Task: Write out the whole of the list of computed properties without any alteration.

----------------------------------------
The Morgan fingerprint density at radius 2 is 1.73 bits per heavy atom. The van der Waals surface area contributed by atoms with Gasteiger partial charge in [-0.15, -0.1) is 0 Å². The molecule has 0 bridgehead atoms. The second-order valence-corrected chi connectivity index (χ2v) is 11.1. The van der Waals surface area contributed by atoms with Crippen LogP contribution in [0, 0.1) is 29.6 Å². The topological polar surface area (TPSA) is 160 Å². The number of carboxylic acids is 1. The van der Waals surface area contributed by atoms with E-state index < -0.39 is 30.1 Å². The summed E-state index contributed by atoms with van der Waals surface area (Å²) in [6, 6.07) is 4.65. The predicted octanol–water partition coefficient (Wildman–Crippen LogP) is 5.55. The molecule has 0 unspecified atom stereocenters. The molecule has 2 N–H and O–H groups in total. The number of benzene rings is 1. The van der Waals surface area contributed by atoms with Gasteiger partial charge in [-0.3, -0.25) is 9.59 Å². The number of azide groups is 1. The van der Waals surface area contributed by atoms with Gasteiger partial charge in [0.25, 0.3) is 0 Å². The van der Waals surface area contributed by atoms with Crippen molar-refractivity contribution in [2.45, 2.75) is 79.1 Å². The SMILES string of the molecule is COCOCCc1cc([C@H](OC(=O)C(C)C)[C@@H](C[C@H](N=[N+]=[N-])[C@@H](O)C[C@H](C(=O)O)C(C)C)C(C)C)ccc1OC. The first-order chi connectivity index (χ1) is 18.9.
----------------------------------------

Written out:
The Morgan fingerprint density at radius 2 is 1.73 bits per heavy atom. The van der Waals surface area contributed by atoms with Gasteiger partial charge in [-0.15, -0.1) is 0 Å². The molecule has 0 bridgehead atoms. The second-order valence-corrected chi connectivity index (χ2v) is 11.1. The van der Waals surface area contributed by atoms with Crippen LogP contribution in [0, 0.1) is 29.6 Å². The topological polar surface area (TPSA) is 160 Å². The number of carboxylic acids is 1. The van der Waals surface area contributed by atoms with E-state index < -0.39 is 30.1 Å². The summed E-state index contributed by atoms with van der Waals surface area (Å²) in [6, 6.07) is 4.65. The predicted octanol–water partition coefficient (Wildman–Crippen LogP) is 5.55. The molecule has 0 unspecified atom stereocenters. The molecule has 2 N–H and O–H groups in total. The number of benzene rings is 1. The van der Waals surface area contributed by atoms with Gasteiger partial charge in [-0.3, -0.25) is 9.59 Å². The number of azide groups is 1. The van der Waals surface area contributed by atoms with Gasteiger partial charge in [0.25, 0.3) is 0 Å². The van der Waals surface area contributed by atoms with Crippen molar-refractivity contribution in [2.45, 2.75) is 79.1 Å². The SMILES string of the molecule is COCOCCc1cc([C@H](OC(=O)C(C)C)[C@@H](C[C@H](N=[N+]=[N-])[C@@H](O)C[C@H](C(=O)O)C(C)C)C(C)C)ccc1OC. The first-order chi connectivity index (χ1) is 18.9.